The relevance of "past futures"
"Technological Landscapes" by Richard Rogers is an essay about "relevant past futures", i.e the "past roads not taken", in which he invites us to re-read the history of technological culture "to inform the selection of the technological landscapes of our day":
"Historical comparison with imagery of previous technological landscapes fires the imagination. It is also the stuff of argument and defence for an idea or a project (...) The rationale to looking closely into the early history of current dominant systems relates (...) to challenging the commonplace idea that the marketplace sorts out the 'best' technology and that the consumer and society are the beneficiaries. (...) the 'alternatives paths' or 'roads not taken' historians examine the effects on society (and increasingly the environment) of having lost a potentially viable system - technology opportunity cost.
After mentioning some examples such as FM radio, Rogers goes on with:
"When new and 'better' technological systems are trumpeted, it is worth recalling these and other specific examples of lost battles, from the level of abstractions of craft versus mass production down to that of keyboard layout. In confronting better technologies of the future, the question always remains 'better for whom'?"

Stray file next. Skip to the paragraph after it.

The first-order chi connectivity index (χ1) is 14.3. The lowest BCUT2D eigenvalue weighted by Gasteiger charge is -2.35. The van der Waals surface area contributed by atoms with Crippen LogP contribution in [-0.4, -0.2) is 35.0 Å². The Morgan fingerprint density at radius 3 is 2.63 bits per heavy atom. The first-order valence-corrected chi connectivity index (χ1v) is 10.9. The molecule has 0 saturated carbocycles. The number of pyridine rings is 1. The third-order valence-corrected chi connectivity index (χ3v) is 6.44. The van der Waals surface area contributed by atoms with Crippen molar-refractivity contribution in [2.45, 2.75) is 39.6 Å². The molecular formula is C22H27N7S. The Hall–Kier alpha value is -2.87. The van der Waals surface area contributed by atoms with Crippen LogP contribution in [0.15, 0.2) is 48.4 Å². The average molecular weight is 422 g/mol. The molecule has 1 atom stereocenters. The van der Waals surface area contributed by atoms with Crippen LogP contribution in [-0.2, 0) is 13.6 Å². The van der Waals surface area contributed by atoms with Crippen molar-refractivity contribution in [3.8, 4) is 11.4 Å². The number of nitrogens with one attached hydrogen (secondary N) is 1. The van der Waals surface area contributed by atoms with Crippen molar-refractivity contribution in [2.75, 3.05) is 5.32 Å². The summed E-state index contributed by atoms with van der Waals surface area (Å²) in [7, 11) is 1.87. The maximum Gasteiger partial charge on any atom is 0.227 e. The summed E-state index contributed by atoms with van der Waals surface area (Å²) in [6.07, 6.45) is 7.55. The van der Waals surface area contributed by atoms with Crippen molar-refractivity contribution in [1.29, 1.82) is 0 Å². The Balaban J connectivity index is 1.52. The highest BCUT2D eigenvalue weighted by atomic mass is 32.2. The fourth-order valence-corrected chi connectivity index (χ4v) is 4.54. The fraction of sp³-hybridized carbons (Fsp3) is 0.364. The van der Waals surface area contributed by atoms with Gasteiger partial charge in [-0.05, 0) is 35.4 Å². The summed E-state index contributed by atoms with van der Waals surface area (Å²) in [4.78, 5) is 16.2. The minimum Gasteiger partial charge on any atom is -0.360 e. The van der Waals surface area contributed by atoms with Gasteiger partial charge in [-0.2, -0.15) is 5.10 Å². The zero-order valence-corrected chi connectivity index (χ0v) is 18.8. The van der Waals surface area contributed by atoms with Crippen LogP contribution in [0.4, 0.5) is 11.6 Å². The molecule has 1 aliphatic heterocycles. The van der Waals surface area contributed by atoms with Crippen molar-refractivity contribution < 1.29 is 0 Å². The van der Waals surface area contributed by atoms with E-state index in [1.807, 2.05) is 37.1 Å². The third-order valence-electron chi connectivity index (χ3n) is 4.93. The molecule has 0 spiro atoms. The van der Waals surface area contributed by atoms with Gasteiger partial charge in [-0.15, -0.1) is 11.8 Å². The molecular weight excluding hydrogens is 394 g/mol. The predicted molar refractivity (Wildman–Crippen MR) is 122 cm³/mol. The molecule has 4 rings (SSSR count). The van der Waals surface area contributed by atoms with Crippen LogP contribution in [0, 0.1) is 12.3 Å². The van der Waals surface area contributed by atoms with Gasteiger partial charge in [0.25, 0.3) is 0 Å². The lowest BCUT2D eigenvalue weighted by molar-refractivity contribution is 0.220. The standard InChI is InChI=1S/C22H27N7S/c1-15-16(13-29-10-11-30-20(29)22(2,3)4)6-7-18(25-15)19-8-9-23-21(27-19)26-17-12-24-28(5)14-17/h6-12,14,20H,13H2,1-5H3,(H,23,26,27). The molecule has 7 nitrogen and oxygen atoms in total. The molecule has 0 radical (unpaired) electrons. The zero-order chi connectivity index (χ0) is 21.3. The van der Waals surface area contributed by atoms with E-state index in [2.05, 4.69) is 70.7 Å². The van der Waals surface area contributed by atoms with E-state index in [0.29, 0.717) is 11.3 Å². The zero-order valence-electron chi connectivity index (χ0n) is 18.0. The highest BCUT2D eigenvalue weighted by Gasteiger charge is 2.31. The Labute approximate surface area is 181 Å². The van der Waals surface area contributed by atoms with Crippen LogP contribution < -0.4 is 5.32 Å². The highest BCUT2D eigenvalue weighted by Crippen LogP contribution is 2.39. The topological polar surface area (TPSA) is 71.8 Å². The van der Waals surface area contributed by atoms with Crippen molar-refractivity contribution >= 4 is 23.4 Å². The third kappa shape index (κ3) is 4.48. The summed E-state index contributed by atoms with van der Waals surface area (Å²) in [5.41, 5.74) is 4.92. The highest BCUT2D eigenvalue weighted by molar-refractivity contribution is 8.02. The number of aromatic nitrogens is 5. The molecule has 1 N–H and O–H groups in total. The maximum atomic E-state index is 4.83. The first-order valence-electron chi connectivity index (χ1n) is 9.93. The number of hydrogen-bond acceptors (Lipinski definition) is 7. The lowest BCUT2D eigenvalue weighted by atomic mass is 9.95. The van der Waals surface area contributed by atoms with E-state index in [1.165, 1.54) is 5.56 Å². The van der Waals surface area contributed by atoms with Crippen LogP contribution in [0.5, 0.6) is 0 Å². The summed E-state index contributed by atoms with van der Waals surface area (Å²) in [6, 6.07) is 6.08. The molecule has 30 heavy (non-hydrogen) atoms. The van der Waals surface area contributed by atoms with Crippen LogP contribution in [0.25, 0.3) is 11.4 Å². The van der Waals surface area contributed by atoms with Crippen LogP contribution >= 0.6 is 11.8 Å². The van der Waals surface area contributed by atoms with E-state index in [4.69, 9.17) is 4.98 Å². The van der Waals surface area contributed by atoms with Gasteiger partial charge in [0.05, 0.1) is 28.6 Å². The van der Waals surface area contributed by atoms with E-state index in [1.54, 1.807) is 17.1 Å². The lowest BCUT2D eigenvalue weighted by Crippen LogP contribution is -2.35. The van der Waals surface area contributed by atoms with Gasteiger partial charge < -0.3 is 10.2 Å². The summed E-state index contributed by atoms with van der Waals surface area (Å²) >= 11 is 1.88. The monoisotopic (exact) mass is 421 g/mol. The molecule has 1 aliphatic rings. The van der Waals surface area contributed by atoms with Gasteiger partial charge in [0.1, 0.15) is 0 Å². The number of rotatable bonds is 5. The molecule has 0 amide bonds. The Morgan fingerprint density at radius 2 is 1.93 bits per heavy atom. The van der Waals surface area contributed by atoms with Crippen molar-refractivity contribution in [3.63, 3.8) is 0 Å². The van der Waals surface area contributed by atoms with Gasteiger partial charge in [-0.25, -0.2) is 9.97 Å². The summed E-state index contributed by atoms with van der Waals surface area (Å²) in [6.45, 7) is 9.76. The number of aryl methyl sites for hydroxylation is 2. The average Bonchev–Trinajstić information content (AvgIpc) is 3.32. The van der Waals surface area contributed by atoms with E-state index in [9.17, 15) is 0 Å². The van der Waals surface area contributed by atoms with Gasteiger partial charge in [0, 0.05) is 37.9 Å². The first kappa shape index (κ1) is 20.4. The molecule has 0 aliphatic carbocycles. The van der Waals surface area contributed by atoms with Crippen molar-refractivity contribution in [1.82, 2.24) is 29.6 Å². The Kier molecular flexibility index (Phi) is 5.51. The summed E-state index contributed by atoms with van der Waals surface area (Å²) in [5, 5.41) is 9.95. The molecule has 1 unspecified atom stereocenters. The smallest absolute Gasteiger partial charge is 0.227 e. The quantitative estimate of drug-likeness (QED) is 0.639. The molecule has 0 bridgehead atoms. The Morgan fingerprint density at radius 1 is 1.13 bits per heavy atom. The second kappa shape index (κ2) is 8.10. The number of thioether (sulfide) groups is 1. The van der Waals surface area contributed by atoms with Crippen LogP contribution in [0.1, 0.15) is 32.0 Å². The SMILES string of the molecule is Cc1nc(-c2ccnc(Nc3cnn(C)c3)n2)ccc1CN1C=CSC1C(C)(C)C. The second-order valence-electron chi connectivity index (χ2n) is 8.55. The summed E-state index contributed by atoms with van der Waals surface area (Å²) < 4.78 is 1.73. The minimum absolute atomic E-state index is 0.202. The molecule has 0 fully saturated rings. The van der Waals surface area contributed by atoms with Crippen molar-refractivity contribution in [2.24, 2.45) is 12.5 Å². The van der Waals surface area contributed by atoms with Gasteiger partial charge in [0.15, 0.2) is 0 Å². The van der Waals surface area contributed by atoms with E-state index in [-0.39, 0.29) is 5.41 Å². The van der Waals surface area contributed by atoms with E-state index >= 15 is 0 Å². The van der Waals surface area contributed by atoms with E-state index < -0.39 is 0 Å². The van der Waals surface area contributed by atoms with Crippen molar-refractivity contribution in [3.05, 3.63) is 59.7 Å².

And then some more elaborate thoughts about how past futures are used or can be relevant:
"The Nineties [case for space exploration] also shows us how earlier models (relevant pasts) are employed as 'guides' to make current futuristic cases more compelling. To make a case for a futuristic technological project, the promoter often must finds 'usable pasts' or indeed 'usable past futures'. (...) We learn the past futures for at least two reason. They aid us in thinking through the ideals, principles and social relations which have been and could be reflected in and designed into our technologies, bringing within our grasp the ability to 'imagine alternative technological designs' and act accordingly. Secondly, comparison is the stuff of case building. Drawing the right parallel (or spotting the spurious analogy) is one step in proposing or opposing particular cases to be made for new technology and new forms of decision-making on technology."
Why do I blog this? collecting material for a project about technological failures. I am interested in the role of failures in foresight and design. Rogers describes some pertinent ideas about how failed futures can frame design, and the intrinsically political imaginary realm of this practice.